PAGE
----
Title I schools are institutions that receive funding for additional educational resources for schools that have an increased number of students from low-income families. Both Royal and Katy ISDs …
Title I schools are institutions that receive funding for additional educational resources for schools that have an increased number of students from low-income families. Both Royal and Katy ISDs work to implement programs in those schools to provide support to low-income students to ensure they are successful despite economic challenges.
According to a Texas Education Agency spokesperson, Title I, Part A of the Texas Education Code provides additional resources for schools with higher numbers of low-income students to ensure those students’ economic barriers to education are mitigated and to ensure the campus meets state performance standards.
The TEA provides different kinds of resources to Title I schools including material resources and services along with funding. Their resources include print resources, statewide training and technical assistance through the regional Education Service Centers, according to the agency’s website. Last school year the TEA distributed just under $1.5 million to Title I schools statewide.
Forty percent of students from KISD Title I schools are economically disadvantaged, said KISD Director of Federal Programs and External Funding Nakia Coy. These schools complete a needs assessment to decide how funds will be spent through a campus improvement plan. The campus improvement plan includes reform strategies for the school as a whole, possible tutoring programs and a family engagement plan. KISD concentrates on giving funds to elementaries to help younger students, Coy said.
KISD uses its funding from the government on resources students need to succeed. Title I money goes toward books, teaching aids and technology to help students succeed. These funds are also used for professional development and to have more intervention teachers on hand, Coy said. Intervention teachers provide knowledge and support for students who have behavioral, social and educational challenges.
To keep parents engaged, the district focuses on communication by providing parents with materials to ensure they are aware of what is being taught to encourage them to engage with the schools.
“This effort is to support communication between home and school and help support education at home,'' said Coy.
The 2020-21 school year was a challenge due to virtual learning students had to endure during the pandemic. Students in KISD Title I campuses historically perform higher than students statewide in reading and math each year, Coy said.
While statewide data shows Katy students did slip, district students did continue to outperform districts statewide.
During the past academic school year “Katy ISD Title I students performed 5% higher than all students in the state in achieving the state standard for success on the reading STAAR test and 3% higher on the math STAAR test,” said Coy.
Royal ISD has a total of four main campuses – of which all are designated Title 1.
RISD provides Title I resources for its students, said RISD Associate Superintendent Kendra Strange. The district has an early childhood center that consists of Pre-kindergarten to first grade, an elementary school that serves from second grade to fifth grade, a junior high school starting from 6th grade to 8th grade, and a high school starting from ninth grade to twelfth grade. There is also an early college high school within Royal High School.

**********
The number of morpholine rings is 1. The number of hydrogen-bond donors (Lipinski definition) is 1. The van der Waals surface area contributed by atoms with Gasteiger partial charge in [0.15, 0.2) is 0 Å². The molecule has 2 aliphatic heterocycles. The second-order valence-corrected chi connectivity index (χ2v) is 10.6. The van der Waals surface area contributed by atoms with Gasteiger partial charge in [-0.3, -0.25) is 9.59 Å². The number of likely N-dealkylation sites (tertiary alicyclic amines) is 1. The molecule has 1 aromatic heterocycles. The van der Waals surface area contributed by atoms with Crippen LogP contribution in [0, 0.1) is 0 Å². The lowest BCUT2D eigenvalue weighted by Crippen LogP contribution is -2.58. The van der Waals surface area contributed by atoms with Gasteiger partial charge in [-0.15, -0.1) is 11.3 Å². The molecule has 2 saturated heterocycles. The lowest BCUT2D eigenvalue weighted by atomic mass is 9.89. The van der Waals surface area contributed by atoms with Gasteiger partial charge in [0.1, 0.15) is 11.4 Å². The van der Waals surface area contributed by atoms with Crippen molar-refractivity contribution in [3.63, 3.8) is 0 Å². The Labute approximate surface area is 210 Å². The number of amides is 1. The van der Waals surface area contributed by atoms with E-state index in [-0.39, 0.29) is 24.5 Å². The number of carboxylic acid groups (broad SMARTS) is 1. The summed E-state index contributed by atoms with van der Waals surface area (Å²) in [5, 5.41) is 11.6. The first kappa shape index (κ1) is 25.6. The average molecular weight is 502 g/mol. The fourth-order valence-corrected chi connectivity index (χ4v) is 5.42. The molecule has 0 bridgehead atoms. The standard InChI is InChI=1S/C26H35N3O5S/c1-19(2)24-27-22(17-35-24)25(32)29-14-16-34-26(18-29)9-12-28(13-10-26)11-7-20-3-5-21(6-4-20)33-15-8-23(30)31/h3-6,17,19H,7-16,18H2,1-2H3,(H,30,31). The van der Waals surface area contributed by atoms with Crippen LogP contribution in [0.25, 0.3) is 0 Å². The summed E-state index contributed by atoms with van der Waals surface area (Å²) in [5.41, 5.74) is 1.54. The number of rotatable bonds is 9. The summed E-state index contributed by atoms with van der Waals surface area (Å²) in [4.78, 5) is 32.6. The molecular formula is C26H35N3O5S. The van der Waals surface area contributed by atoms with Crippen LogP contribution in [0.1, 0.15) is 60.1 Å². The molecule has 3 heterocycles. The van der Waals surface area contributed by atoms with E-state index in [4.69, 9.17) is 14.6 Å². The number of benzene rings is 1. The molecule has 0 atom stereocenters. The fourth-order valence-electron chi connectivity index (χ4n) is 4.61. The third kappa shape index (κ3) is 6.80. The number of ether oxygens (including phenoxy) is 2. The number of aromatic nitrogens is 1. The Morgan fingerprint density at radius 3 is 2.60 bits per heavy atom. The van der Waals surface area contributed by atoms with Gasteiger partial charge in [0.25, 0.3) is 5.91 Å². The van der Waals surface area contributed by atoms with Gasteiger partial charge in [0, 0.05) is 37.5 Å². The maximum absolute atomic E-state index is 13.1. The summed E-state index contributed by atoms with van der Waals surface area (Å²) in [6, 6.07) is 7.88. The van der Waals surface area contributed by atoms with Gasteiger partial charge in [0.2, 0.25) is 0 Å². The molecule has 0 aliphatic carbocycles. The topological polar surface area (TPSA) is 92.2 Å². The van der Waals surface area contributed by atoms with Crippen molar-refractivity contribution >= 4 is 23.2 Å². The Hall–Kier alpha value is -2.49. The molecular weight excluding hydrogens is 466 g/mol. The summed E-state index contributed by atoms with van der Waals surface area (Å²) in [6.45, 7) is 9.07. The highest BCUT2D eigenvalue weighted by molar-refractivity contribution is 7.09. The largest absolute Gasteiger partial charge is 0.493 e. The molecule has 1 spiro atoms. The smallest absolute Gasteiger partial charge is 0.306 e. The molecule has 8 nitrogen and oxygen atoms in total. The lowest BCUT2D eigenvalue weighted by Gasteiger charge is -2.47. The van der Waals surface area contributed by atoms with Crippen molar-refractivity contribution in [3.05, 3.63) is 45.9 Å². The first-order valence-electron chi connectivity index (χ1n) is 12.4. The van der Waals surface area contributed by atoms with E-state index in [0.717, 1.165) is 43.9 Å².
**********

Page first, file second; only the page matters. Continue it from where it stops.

RISD already used technology to educate their students, so when the pandemic kept students at home the schools were not rushing to find a way to teach students from their computers, Strange said. The biggest adjustment was finding a way for students to have access to technology at home. Royal students were allowed to use either their personal devices or check a computer out from the district. Pre-K students used iPads while other students use Chromebooks.
RISD focuses on teaching with the best instructional practices during the school day rather than through after-school programs, Coy said. However, the district does provide those programs when needed. Strange said the student-to-teacher ratio is below the state average which helps with the quality of instruction.
“We purposefully staff to be well below the state average for student-to-teacher ratio,” said Strange.
RISD receives state and federal funding, including State Compensatory Education funds. Federal grants have been released to the district through pandemic-based legislation. These grants are being used to help students recuperate from pandemic-based learning losses, Strange said.
RISD is working to add additional learning spaces. Their goal is to create a secure outdoor learning area for their students. This outdoor learning area will allow teachers to be able to teach students outside effectively and reduce the risk of having to go virtual because of improved social distancing. Keeping instruction in-person is anticipated to improve student outcomes, Strange said.
In the previous school year, the district saw a smaller drop in student test scores than the state average, said Strange. Their technological foundation helped them to not struggle as much academically.
RISD focuses on best instructional practices over programs for their students. They focus on the human element of education instead of relying on a specific program to be the solution to all concerns. Strange said RISD focuses on hiring high-quality educators to help all of the district’s students excel regardless of income.
“We believe that putting great teachers in front of our kids every single day is what makes a difference for our students,” said Strange.